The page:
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Renters at risk if interest rates rise

View profile for Amy Tagoe
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Thousands of tenants who rent from a private landlord face eviction at short notice when their homes are repossessed by their landlord’s mortgage company.

Recent statistics published by the Citizens Advice Bureau show that up to 6,800 tenants are evicted every year when landlords get into mortgage arrears.

These figures are likely to increase should the interest rate rise as predicted early next year. Many homeowners will struggle to meet this rise in interest rates and more will fall into arrears. Landlords may also try to meet the increased mortgage costs by increasing rents which many tenants would not have planned for or be able to afford.

If the landlord has a buy to let mortgage or has had the agreement of the mortgage company to let the property the mortgage company would take over the tenancy if the property was repossessed meaning the tenants could remain in the property for the remainder of their tenancy. 

The Mortgage Repossessions (Protections of Tenants etc) Act 2010 seeks to offer some protection to tenants whose landlord is facing repossession and does not have the consent of the mortgage company to let the property. The act provides tenants with the right to request a delay to eviction of up to two months.

The mortgage company is obliged to make the occupier of the property aware of any possession proceedings and when a warrant for eviction is applied for. At either of those two stages a tenant can make a request to the mortgage company to delay the date for possession by up to two months. If the mortgage company refuses or does not respond, an application can be made to the court. The mortgage company can request that any rent due during the two months delay is paid direct to them. A tenant can only make the application once but if the court is satisfied that the tenancy is genuine they should allow the application.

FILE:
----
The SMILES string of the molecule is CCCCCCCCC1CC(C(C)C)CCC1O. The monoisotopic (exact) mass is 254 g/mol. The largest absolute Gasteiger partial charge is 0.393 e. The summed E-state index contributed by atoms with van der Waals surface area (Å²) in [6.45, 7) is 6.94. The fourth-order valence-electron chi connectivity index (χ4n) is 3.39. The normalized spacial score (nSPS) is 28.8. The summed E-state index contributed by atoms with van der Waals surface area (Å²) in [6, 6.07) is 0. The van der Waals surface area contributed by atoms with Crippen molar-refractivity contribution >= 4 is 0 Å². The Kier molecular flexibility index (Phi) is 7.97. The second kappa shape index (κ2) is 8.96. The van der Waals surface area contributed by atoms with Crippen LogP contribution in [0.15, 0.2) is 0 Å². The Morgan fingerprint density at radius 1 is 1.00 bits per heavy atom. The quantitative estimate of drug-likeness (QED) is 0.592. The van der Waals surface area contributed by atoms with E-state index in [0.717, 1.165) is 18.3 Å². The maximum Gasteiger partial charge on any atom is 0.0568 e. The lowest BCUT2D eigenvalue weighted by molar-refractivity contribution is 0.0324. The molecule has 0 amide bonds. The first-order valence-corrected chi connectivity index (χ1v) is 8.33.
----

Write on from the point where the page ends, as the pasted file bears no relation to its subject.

It is important to be aware of this risk. Some tenants may not open a letter addressed ‘to the occupier’ believing it to be junk mail.  However this could be a notice of eviction from the mortgage company.

If tenants receive notice of possession proceedings or a notice of eviction it is important to seek specialist legal advice from a housing solicitor as early as possible. Stephensons have a dedicated housing department who can offer specialist advice and assistance.

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